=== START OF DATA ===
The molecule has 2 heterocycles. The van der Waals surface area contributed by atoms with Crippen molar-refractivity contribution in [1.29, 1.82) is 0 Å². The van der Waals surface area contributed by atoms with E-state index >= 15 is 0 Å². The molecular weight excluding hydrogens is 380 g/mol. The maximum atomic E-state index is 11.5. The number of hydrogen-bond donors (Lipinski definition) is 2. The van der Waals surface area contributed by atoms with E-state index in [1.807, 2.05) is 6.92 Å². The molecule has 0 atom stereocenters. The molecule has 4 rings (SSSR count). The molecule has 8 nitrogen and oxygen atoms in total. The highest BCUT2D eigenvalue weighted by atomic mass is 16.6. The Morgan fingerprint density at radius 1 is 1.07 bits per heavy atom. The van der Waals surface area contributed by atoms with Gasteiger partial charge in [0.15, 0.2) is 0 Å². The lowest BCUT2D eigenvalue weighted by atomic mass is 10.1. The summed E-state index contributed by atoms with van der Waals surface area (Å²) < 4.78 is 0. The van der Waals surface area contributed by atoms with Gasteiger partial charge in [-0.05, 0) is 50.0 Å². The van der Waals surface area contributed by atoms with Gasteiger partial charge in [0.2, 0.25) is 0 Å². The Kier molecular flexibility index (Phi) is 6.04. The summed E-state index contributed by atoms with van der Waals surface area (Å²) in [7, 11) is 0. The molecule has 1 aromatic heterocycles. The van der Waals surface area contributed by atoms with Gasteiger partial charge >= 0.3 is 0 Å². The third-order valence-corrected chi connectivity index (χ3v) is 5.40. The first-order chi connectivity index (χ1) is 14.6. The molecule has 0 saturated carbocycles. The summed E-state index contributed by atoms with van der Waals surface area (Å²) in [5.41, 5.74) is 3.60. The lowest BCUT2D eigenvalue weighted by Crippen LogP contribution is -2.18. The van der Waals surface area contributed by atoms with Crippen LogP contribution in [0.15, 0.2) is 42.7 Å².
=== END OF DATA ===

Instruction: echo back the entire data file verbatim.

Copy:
The molecule has 2 heterocycles. The van der Waals surface area contributed by atoms with Crippen molar-refractivity contribution in [1.29, 1.82) is 0 Å². The van der Waals surface area contributed by atoms with E-state index >= 15 is 0 Å². The molecular weight excluding hydrogens is 380 g/mol. The maximum atomic E-state index is 11.5. The number of hydrogen-bond donors (Lipinski definition) is 2. The van der Waals surface area contributed by atoms with E-state index in [1.807, 2.05) is 6.92 Å². The molecule has 0 atom stereocenters. The molecule has 4 rings (SSSR count). The molecule has 8 nitrogen and oxygen atoms in total. The highest BCUT2D eigenvalue weighted by atomic mass is 16.6. The Morgan fingerprint density at radius 1 is 1.07 bits per heavy atom. The van der Waals surface area contributed by atoms with Gasteiger partial charge in [0.15, 0.2) is 0 Å². The lowest BCUT2D eigenvalue weighted by atomic mass is 10.1. The summed E-state index contributed by atoms with van der Waals surface area (Å²) < 4.78 is 0. The van der Waals surface area contributed by atoms with Gasteiger partial charge in [-0.05, 0) is 50.0 Å². The van der Waals surface area contributed by atoms with Gasteiger partial charge in [0.2, 0.25) is 0 Å². The Kier molecular flexibility index (Phi) is 6.04. The summed E-state index contributed by atoms with van der Waals surface area (Å²) in [7, 11) is 0. The molecule has 1 aromatic heterocycles. The van der Waals surface area contributed by atoms with Gasteiger partial charge >= 0.3 is 0 Å². The third-order valence-corrected chi connectivity index (χ3v) is 5.40. The first-order chi connectivity index (χ1) is 14.6. The molecule has 0 saturated carbocycles. The summed E-state index contributed by atoms with van der Waals surface area (Å²) in [5.41, 5.74) is 3.60. The lowest BCUT2D eigenvalue weighted by Crippen LogP contribution is -2.18. The van der Waals surface area contributed by atoms with Crippen LogP contribution in [0.15, 0.2) is 42.7 Å².